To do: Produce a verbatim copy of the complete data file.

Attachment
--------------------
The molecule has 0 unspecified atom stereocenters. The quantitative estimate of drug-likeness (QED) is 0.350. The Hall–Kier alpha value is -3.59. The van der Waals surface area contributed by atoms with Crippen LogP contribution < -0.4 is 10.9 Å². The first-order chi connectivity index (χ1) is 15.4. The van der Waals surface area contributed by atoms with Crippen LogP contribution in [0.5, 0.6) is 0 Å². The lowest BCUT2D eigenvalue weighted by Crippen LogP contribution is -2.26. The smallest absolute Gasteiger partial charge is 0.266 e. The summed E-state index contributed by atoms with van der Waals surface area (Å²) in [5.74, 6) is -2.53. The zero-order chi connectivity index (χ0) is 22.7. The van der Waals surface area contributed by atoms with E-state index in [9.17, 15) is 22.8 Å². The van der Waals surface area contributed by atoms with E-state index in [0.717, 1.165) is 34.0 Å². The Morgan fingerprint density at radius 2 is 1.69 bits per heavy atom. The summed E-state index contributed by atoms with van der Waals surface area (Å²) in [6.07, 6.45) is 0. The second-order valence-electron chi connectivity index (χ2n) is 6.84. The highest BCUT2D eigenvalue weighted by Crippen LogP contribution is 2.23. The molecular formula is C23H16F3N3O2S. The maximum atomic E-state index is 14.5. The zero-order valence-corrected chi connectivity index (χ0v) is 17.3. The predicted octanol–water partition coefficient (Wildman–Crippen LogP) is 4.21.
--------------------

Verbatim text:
The molecule has 0 unspecified atom stereocenters. The quantitative estimate of drug-likeness (QED) is 0.350. The Hall–Kier alpha value is -3.59. The van der Waals surface area contributed by atoms with Crippen LogP contribution < -0.4 is 10.9 Å². The first-order chi connectivity index (χ1) is 15.4. The van der Waals surface area contributed by atoms with Crippen LogP contribution in [0.5, 0.6) is 0 Å². The lowest BCUT2D eigenvalue weighted by Crippen LogP contribution is -2.26. The smallest absolute Gasteiger partial charge is 0.266 e. The summed E-state index contributed by atoms with van der Waals surface area (Å²) in [5.74, 6) is -2.53. The zero-order chi connectivity index (χ0) is 22.7. The van der Waals surface area contributed by atoms with E-state index in [9.17, 15) is 22.8 Å². The van der Waals surface area contributed by atoms with E-state index in [0.717, 1.165) is 34.0 Å². The Morgan fingerprint density at radius 2 is 1.69 bits per heavy atom. The summed E-state index contributed by atoms with van der Waals surface area (Å²) in [6.07, 6.45) is 0. The second-order valence-electron chi connectivity index (χ2n) is 6.84. The highest BCUT2D eigenvalue weighted by Crippen LogP contribution is 2.23. The molecular formula is C23H16F3N3O2S. The maximum atomic E-state index is 14.5. The zero-order valence-corrected chi connectivity index (χ0v) is 17.3. The predicted octanol–water partition coefficient (Wildman–Crippen LogP) is 4.21.